Now who’s not going to see any money? That would be everyone else. Those couples where both work like dogs but neither are rich. Single dads, single moms, sorry, no breaks for you. 

Stephen Harper has said that this is an excellent tax break designed to help Canadian families. Well I can't believe this needs to be said in 2014, Prime Minister, but families, they come in all different shapes and sizes. And here's an idea, if you're going to give a tax cut, how about giving one to all Canadians, not just Canadians that look like you.


Amicable Fantasy

Posted: 19/03/2014 9:12:19 AM

I guess, like in so many marriages, we all just got a bit complacent. It has been 20 years since the last Québec referendum. We can't be blamed for thinking that those marriage troubles were behind us. I mean yes, we had that rough patch there in 1995, when Québec wanted to see other people, but we got through that. And now all of a sudden we turn on the news every night there’s Pauline Marois talking about an independent Québec.

Now I’m not saying the marriage is over, we got a long way to go before we get there, but you just know there's going to be a whole lot of awful touchy feely conversations in our future, that and the throwing of dishes. Because just like the last time we were in marriage counselling, the Parti Québecois are completely delusional. I mean to hear Pauline Marois tell it, this divorce would not be amicable. It would be downright pleasant. I mean Québec is going to be this wonderful country without borders and no tolls, and they’re going to use the Canadian dollar and oh, they’re going to have a seat on the Board of Directors of the Bank of Canada. Really Pauline? Anything else we can get ya?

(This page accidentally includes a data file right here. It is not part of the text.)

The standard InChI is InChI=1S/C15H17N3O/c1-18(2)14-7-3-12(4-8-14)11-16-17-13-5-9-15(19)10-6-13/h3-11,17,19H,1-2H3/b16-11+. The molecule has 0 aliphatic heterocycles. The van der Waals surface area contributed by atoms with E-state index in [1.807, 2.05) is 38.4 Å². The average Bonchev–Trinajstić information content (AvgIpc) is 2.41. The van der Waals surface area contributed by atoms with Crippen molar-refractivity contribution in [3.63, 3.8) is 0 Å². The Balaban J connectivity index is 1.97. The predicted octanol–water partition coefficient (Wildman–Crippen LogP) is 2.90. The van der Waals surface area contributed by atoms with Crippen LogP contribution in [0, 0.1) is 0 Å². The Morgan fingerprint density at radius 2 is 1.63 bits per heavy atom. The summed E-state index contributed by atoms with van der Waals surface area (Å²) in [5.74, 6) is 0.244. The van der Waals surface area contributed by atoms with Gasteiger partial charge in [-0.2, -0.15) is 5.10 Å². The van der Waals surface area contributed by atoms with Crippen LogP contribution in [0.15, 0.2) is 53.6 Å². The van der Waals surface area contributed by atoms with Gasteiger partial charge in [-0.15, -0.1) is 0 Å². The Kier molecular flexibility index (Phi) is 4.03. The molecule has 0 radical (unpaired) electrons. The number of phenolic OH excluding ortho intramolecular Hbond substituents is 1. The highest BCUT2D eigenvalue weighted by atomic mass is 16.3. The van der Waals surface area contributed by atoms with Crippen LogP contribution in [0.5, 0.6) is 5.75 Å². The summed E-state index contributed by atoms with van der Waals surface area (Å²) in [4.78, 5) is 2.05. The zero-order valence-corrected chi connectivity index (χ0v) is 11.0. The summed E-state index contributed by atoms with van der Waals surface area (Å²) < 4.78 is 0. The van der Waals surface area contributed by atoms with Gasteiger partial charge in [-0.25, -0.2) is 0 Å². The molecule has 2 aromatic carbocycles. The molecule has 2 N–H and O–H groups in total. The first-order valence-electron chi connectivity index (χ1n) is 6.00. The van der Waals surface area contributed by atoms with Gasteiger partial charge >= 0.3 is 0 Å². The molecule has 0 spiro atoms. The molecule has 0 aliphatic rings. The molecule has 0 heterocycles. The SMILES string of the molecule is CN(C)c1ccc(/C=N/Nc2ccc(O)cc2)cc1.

The Parti Québecois is like some guy in a bar telling his friends he's going to leave his wife except he's going to keep the house and the dog and plus they’re going to sleep with each other when he’s in the mood. And oh she's going to take over the car payments. See, in the real world that guy would have friends there to give him a smack and tell him he was an idiot. But in the fantasy world of Québec politics, these notions they go completely unchallenged.

Look we all know there are troubles in most marriages. And some marriages sadly end in divorce. And an amicable divorce is the best kind of divorce. And if you believe they exist — I’ve got a bridge to sell you, it's well-constructed and in Québec.


Everything Butt the Truth

Posted: 12/03/2014 7:50:44 AM

The very worst thing that anyone can do in the House of Commons, believe it or not, is to suggest, or even hint that an MP is lying. If you do that and you do not apologize immediately the Speaker will throw you out of the House. And the reason why it's such a no no, is because Members of Parliament are such upstanding members of society they would never intentionally lie to the House. Meanwhile back on planet earth, we know better.

Last month Tory MP Brad Butt stood in the House and said that he witnessed widespread voter fraud in his riding. He saw it, he saw rival campaign workers, pluck voter ID cards out of the blue bins and then use them to commit voter fraud. He used the phrase “I saw” and "I witnessed” five separate times. Shocking allegations. Except, a complete lie. He just made it up to make his Government’s legislation look better. He just made it up.